Human rhinovirus infection during naturally occurring COPD exacerbations.Eur Respir J 2014; 44(1):87-96ER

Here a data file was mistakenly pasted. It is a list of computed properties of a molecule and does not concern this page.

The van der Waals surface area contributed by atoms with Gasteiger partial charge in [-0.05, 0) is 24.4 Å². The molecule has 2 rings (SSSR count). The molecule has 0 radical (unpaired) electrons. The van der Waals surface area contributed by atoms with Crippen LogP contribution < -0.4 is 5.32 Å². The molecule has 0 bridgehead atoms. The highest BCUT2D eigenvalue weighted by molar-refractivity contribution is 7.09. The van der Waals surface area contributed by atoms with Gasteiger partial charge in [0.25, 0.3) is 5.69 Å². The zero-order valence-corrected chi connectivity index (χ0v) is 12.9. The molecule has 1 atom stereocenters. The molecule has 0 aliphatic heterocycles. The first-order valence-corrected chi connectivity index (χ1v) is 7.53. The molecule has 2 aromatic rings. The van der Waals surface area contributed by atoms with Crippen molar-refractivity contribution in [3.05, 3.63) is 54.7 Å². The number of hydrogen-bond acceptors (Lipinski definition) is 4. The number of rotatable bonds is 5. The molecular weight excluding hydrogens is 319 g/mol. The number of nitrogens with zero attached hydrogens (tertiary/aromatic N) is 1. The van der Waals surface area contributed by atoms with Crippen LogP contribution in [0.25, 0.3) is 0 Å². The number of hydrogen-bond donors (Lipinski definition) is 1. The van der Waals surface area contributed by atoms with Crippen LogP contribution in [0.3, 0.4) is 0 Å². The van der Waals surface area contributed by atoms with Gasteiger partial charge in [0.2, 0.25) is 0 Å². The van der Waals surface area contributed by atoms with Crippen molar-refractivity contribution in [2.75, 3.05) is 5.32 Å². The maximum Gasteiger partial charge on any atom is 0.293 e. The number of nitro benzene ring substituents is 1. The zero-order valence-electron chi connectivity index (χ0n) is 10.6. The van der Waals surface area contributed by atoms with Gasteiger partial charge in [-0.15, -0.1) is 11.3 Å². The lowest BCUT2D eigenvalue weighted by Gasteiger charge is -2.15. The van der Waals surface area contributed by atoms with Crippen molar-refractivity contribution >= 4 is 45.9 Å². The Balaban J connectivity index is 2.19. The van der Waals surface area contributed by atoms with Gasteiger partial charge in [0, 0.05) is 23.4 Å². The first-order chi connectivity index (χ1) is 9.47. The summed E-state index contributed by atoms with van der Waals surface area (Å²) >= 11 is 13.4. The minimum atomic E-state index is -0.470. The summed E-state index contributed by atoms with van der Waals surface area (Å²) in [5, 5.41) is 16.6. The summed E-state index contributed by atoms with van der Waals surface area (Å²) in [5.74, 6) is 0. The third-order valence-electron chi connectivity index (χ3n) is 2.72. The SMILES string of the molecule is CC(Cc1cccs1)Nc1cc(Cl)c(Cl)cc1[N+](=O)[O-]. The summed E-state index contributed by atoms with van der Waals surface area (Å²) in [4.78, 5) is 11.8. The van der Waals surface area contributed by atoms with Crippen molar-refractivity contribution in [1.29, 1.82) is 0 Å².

Human rhinovirus (HRV) infection is an important trigger of exacerbations of chronic obstructive pulmonary disease (COPD) but its role in determining exacerbation frequency phenotype or the time-course of HRV infection in naturally occurring exacerbations is unknown. Sputum samples from 77 patients were analysed by real-time quantitative PCR for both HRV (388 samples), and Streptococcus pneumoniae, Haemophilus influenzae and Moraxella catarrhalis (89 samples). Patients recorded worsening of respiratory symptoms on daily diary cards, from which exacerbations were identified. HRV prevalence and load at exacerbation presentation were significantly higher than in the stable state (prevalence 53.3% versus 17.2%, respectively; p<0.001) but 0% by day 35 post-exacerbation. HRV load was higher in patients with cold symptoms (p=0.046) or sore throats (p=0.006) than those without. 73% of bacterium-negative but HRV-positive exacerbations were bacterium-positive by day 14. Patients with HRV detected at exacerbation had a higher exacerbation frequency (interquartile range) of 3.01 (2.02-5.30) per year compared with patients without HRV (2.51 (2.00-3.51)) (p=0.038). HRV prevalence and load increased at COPD exacerbation, and resolved during recovery. Frequent exacerbators were more likely to experience HRV infection. Secondary bacterial infection is common after HRV infection, and provides a possible mechanism for exacerbation recurrence and a potential target for novel therapies.